A party that was serious about serving all communities in the borough would take steps to address the scandalous levels of impoverishment in K and C. The legwork has been done for them, in Kensington & Chelsea Foundation’s report on poverty and Emma Dent Coad’s report on the borough’s economic, social, educational and health inequality. Both were published after the 2018 local elections but neither has impacted the ruling party’s priorities.

Five years on from the Grenfell fire, the Conservatives’ masquerade of humility and ‘change’ is largely gone, and their propaganda now reflects this.

Kensington & Chelsea News, promoted by Kensington and Chelsea Conservatives, is out now.

By Tom Charles @tomhcharles

What Corbyn has done for Britain’s Jewish Community

Jeremy Corbyn’s refusal to use fear and suffering to achieve political ends marks him out as a very different calibre politician to those currently seeking to eliminate him and his principles from mainstream British life. While others use Jewish fears for political gain with zeal, Corbyn remains a true friend of Britain’s Jewish community.

In April this year, a leaked report from within the Labour party revealed that senior officials deliberately sabotaged the party’s 2017 general election campaign to prevent Jeremy Corbyn from becoming prime minister and implementing modest socialist reforms in the United Kingdom. That year, Labour won its biggest share of the popular vote since 1997 and were just 2,227 votes short of being able to form a government. The leak also revealed that the same saboteurs deliberately slowed down the party’s investigations of antisemitism complaints made against members to create the impression that Corbyn was indifferent to Jewish suffering. Their duplicity, ignored by the entire mainstream media as an inconvenient truth, directly contradicts years of condemnation of Corbyn for being a deplorable antisemite or, at best, a man tolerant of antisemitism.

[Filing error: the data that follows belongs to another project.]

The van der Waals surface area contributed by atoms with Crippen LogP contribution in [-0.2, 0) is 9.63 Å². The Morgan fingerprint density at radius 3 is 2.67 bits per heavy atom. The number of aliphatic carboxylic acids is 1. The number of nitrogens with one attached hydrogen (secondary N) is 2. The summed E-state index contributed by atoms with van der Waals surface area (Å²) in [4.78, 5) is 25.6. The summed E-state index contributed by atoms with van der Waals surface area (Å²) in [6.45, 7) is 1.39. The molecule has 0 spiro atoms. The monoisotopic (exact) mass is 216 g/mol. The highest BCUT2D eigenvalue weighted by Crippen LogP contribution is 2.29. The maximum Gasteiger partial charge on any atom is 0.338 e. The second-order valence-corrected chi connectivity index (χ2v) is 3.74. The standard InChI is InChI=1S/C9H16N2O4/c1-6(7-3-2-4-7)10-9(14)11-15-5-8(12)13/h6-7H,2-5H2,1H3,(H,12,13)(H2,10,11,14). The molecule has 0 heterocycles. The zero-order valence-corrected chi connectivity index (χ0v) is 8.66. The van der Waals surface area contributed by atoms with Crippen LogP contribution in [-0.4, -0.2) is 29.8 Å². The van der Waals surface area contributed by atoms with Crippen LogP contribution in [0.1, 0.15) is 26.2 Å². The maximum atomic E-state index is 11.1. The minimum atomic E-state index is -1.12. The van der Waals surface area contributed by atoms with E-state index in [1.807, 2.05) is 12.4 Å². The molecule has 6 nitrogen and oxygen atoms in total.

The truth is that he is neither, unlike many of his critics in the media and Westminster.

The Facts

There is “no reliable, empirical evidence to support the notion that there is a higher prevalence of antisemitic attitudes within the Labour Party than any other political party” according to a 2016 report by the Home Affairs Select Committee.

Since 2017, according to official Labour party statistics released this year, a total of 2,178 Labour members had been accused of antisemitism. In a party membership of half a million people, this is 0.4 %. Almost all 0.4% were not genuine cases of antisemitism. A total of 56 Labour members had been expelled for alleged antisemitism at the time of the statistics being published, 0.01% of party members.

This 0.01% is what is known as Labour’s antisemitism crisis. As a “crisis,” it does not stand up to scrutiny, and that is why it receives neither any objective scrutiny nor even a factual mention, from mainstream politicians or journalists.

The Danger

These statistics, elaborated elsewhere alongside much objective evidence, help demonstrate that the antisemitism accusation levelled at Corbyn is a hoax designed to stop Labour winning a general election with a socialist leader and stifle any possibility of the UK fully applying international law and taking steps to end the occupation of Palestine by Israel. See the work of Asa Winstanley, Jonathan Cook and Jewish Voice for Labour debunking the hoax.